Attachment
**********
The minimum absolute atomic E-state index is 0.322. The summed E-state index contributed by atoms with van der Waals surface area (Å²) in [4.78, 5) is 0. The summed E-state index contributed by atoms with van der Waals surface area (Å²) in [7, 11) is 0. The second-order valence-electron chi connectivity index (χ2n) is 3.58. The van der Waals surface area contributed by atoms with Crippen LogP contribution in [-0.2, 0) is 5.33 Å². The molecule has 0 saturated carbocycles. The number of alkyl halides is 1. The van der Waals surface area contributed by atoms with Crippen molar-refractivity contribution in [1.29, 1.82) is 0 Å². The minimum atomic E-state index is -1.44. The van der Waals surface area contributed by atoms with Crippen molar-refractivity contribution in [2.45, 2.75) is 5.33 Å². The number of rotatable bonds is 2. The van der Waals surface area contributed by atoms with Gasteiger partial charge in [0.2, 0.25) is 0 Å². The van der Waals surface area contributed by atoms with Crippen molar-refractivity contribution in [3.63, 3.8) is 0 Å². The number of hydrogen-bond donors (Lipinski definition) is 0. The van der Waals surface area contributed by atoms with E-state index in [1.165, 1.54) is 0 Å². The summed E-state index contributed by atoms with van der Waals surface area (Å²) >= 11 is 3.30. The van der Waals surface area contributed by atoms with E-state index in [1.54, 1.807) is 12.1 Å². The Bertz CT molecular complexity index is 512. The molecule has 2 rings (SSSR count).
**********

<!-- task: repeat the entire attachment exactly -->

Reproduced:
The minimum absolute atomic E-state index is 0.322. The summed E-state index contributed by atoms with van der Waals surface area (Å²) in [4.78, 5) is 0. The summed E-state index contributed by atoms with van der Waals surface area (Å²) in [7, 11) is 0. The second-order valence-electron chi connectivity index (χ2n) is 3.58. The van der Waals surface area contributed by atoms with Crippen LogP contribution in [-0.2, 0) is 5.33 Å². The molecule has 0 saturated carbocycles. The number of alkyl halides is 1. The van der Waals surface area contributed by atoms with Crippen molar-refractivity contribution in [1.29, 1.82) is 0 Å². The minimum atomic E-state index is -1.44. The van der Waals surface area contributed by atoms with Crippen molar-refractivity contribution in [2.45, 2.75) is 5.33 Å². The number of rotatable bonds is 2. The van der Waals surface area contributed by atoms with Gasteiger partial charge in [0.2, 0.25) is 0 Å². The van der Waals surface area contributed by atoms with Crippen molar-refractivity contribution in [3.63, 3.8) is 0 Å². The number of hydrogen-bond donors (Lipinski definition) is 0. The van der Waals surface area contributed by atoms with E-state index in [1.165, 1.54) is 0 Å². The summed E-state index contributed by atoms with van der Waals surface area (Å²) >= 11 is 3.30. The van der Waals surface area contributed by atoms with E-state index in [1.54, 1.807) is 12.1 Å². The Bertz CT molecular complexity index is 512. The molecule has 2 rings (SSSR count).